The figures themselves in connection with this Vote are most suggestive. We have here a Vote of £3,000,000 for 21,000 South African troops, and a Vote of £8,250,000 for 400,000 British troops. The disparity is enormous, and if the hon. Gentleman thinks it will not excite any feeling of indignation on the part of British soldiers it must be on the supposition that they do not share in the common feelings of the rest of mankind. The disparity is increased when it is remembered that many of these men who are being paid at the higher rate are refugees from Johannesburg, who really subsisted on charity before they were taken into the South African forces. Yet they are paid at the rate of four times as much as the regular British soldier. The rest of the force are the unemployed of South Africa, and the very class on whose behalf we are fighting, and in the interest of whose political designs we have embarked on this enormous war. Surely, instead of being paid more, they ought to be willing to work for less, seeing we are fighting their battles. England is being bled on all sides. Our soldiers are bled literally on account of these people, and now the taxpayers are to be bled in order to pay this South African force at an enormously disproportionate rate. I am perfectly certain that this is a point upon which the British Army and the British people will feel sore when they begin to consider, as they will consider after the war is over, the cost of this conflict.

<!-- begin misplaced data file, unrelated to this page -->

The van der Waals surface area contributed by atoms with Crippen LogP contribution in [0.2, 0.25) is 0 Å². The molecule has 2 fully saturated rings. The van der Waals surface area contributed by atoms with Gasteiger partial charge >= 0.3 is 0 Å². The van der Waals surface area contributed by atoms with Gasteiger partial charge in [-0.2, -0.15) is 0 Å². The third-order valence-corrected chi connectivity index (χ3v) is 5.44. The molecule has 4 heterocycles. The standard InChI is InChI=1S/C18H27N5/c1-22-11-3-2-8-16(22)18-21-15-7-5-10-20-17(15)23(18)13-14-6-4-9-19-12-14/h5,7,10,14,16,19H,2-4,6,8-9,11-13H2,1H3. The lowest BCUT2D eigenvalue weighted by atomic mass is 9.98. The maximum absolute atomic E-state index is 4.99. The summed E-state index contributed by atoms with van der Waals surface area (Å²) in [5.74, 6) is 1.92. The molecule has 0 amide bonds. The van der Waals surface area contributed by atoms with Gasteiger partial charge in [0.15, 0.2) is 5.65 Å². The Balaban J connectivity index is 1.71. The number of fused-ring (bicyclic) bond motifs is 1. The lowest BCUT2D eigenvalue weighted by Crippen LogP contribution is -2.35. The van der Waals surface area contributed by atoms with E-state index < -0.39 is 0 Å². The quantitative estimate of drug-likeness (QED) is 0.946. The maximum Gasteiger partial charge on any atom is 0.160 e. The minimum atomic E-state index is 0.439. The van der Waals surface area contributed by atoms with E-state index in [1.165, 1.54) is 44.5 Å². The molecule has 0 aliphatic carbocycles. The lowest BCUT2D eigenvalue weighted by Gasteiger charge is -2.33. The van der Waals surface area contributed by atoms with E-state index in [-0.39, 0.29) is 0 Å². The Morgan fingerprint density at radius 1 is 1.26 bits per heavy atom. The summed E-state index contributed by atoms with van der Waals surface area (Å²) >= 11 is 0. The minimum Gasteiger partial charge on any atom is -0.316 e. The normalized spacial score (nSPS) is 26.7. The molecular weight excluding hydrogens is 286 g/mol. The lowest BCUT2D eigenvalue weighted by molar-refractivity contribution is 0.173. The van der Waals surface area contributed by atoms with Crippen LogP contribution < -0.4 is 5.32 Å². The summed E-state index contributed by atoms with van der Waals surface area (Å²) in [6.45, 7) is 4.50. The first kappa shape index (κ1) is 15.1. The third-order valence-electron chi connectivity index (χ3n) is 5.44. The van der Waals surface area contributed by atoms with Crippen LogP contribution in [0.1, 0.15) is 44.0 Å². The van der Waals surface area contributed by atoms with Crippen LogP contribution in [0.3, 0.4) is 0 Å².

COMMANDER BETHELL (Yorkshire, E.R., Holderness)